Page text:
Where is imagination in imaginative resistance? We seek to answer this question by connecting two ongoing lines of inquiry in different subfields of philosophy. In philosophy of mind, philosophers have been trying to understand imaginative attitudes’ place in cognitive architecture. In aesthetics, philosophers have been trying to understand the phenomenon of imaginative resistance. By connecting these two lines of inquiry, we hope to find mutual illumination of an attitude (or cluster of attitudes) and a phenomenon that have vexed philosophers. Our (...)
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  • Death on the Freeway: Imaginative Resistance as Narrator Accommodation.Daniel Altshuler & Emar Maier - 2020 - In Ilaria Frana, Paula Menendez Benito & Rajesh Bhatt (eds.), Making Worlds Accessible: Festschrift for Angelika Kratzer. Amherst: UMass ScholarWorks.
    We propose to analyze well-known cases of "imaginative resistance" from the philosophical literature (Gendler, Walton, Weatherson) as involving the inference that particular content should be attributed to either: (i) a character rather than the narrator or, (ii) an unreliable, irrational, opinionated, and/or morally deviant "first person" narrator who was originally perceived to be a typical impersonal, omniscient, "effaced" narrator. We model the latter type of attribution in terms of two independently motivated linguistic mechanisms: accommodation of a discourse referent (Lewis, Stalnaker, (...)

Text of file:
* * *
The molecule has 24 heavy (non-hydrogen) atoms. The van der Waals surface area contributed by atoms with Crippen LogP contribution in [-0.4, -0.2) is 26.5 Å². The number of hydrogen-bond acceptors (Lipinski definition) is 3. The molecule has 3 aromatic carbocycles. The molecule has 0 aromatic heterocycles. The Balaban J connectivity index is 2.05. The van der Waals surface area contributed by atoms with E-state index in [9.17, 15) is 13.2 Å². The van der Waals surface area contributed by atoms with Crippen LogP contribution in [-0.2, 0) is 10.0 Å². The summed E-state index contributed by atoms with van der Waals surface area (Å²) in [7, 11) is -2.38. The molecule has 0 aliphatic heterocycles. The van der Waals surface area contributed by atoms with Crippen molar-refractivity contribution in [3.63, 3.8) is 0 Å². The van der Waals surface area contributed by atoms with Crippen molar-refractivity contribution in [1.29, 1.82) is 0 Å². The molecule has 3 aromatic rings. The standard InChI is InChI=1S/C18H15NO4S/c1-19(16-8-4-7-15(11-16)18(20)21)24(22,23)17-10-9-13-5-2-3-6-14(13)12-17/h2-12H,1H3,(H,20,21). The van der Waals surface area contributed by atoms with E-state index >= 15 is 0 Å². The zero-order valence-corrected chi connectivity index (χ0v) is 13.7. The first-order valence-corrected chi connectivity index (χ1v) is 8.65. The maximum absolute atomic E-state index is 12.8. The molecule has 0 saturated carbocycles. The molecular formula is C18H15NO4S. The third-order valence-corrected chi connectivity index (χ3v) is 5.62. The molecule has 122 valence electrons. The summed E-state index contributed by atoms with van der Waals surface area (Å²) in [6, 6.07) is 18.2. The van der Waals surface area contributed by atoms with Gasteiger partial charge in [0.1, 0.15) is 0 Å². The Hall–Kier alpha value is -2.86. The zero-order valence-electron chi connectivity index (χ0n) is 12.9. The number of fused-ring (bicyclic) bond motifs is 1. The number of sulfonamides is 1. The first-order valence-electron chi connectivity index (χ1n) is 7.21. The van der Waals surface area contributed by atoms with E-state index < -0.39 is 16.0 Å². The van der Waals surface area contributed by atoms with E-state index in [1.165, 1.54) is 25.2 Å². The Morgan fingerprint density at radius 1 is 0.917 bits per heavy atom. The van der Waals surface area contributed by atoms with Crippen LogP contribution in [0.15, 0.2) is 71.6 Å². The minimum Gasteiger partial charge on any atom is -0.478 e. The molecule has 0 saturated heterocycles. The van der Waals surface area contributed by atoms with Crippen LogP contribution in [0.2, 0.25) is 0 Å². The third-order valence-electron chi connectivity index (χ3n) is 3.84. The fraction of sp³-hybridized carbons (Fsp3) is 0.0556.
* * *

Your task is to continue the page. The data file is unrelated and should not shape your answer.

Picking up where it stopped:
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  • Sugar and Spice, and Everything Nice: What Rough Heroines Tell Us About Imaginative Resistance.Adriana Clavel-Vazquez - 2018 - Journal of Aesthetics and Art Criticism 76 (2):201-212.
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  • Creative Imagining as Practical Knowing: An Akbariyya Account.Reza Hadisi - 2021 - Res Philosophica 98 (s):181-204.
    I argue that practical knowledge can be understood as constituted by a kind of imagining. In particular, it is the knowledge of what I am doing when that knowledge is represented via extramental imagination. Two results follow. First, on this account, we can do justice both to the cognitive character and the practical character of practical knowledge. And second, we can identify a condition under which imagination becomes factive, and thus a source of ob-jective evidence. I develop this view by (...)
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  • Morality and the Imagination: Real-World Moral Beliefs Interfere with Imagining Fictional Content.Jessica Black & Jennifer Barnes - 2020 - Philosophical Psychology 33 (7):1018-1044.
    The purpose of this paper was to test whether imaginative resistance – a term used in the philosophical literature to describe the reluctance to imagine counter-moral worlds – is experienced by peo...
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  • Empirically Investigating Imaginative Resistance.Shen-yi Liao, Nina Strohminger & Chandra Sekhar Sripada - 2014 - British Journal of Aesthetics 54 (3):339-355.
    Imaginative resistance refers to a phenomenon in which people resist engaging in particular prompted imaginative activities. Philosophers have primarily theorized about this phenomenon from the armchair. In this paper, we demonstrate the utility of empirical methods for investigating imaginative resistance. We present two studies that help to establish the psychological reality of imaginative resistance, and to uncover one factor that is significant for explaining this phenomenon but low in psychological salience: genre. Furthermore, our studies have the methodological upshot of showing (...)